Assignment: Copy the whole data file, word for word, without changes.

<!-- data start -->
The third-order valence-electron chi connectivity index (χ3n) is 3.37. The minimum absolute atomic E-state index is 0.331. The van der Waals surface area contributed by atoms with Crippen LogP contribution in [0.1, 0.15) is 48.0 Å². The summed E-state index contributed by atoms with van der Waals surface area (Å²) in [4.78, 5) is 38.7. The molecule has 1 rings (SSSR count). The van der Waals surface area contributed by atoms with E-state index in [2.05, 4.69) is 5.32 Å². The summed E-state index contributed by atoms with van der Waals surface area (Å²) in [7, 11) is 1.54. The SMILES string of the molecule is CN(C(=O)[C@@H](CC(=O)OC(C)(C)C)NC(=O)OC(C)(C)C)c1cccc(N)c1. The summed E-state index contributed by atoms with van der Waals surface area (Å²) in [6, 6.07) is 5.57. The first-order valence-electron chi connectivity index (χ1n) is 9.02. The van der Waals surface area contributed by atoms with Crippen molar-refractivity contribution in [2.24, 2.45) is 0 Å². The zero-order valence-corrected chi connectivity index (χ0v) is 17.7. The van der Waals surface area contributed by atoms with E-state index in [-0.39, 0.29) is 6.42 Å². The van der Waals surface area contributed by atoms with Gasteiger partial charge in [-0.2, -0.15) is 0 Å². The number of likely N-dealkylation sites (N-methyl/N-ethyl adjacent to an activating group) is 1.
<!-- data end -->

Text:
The third-order valence-electron chi connectivity index (χ3n) is 3.37. The minimum absolute atomic E-state index is 0.331. The van der Waals surface area contributed by atoms with Crippen LogP contribution in [0.1, 0.15) is 48.0 Å². The summed E-state index contributed by atoms with van der Waals surface area (Å²) in [4.78, 5) is 38.7. The molecule has 1 rings (SSSR count). The van der Waals surface area contributed by atoms with E-state index in [2.05, 4.69) is 5.32 Å². The summed E-state index contributed by atoms with van der Waals surface area (Å²) in [7, 11) is 1.54. The SMILES string of the molecule is CN(C(=O)[C@@H](CC(=O)OC(C)(C)C)NC(=O)OC(C)(C)C)c1cccc(N)c1. The summed E-state index contributed by atoms with van der Waals surface area (Å²) in [6, 6.07) is 5.57. The first-order valence-electron chi connectivity index (χ1n) is 9.02. The van der Waals surface area contributed by atoms with Crippen molar-refractivity contribution in [2.24, 2.45) is 0 Å². The zero-order valence-corrected chi connectivity index (χ0v) is 17.7. The van der Waals surface area contributed by atoms with E-state index in [-0.39, 0.29) is 6.42 Å². The van der Waals surface area contributed by atoms with Gasteiger partial charge in [-0.2, -0.15) is 0 Å². The number of likely N-dealkylation sites (N-methyl/N-ethyl adjacent to an activating group) is 1.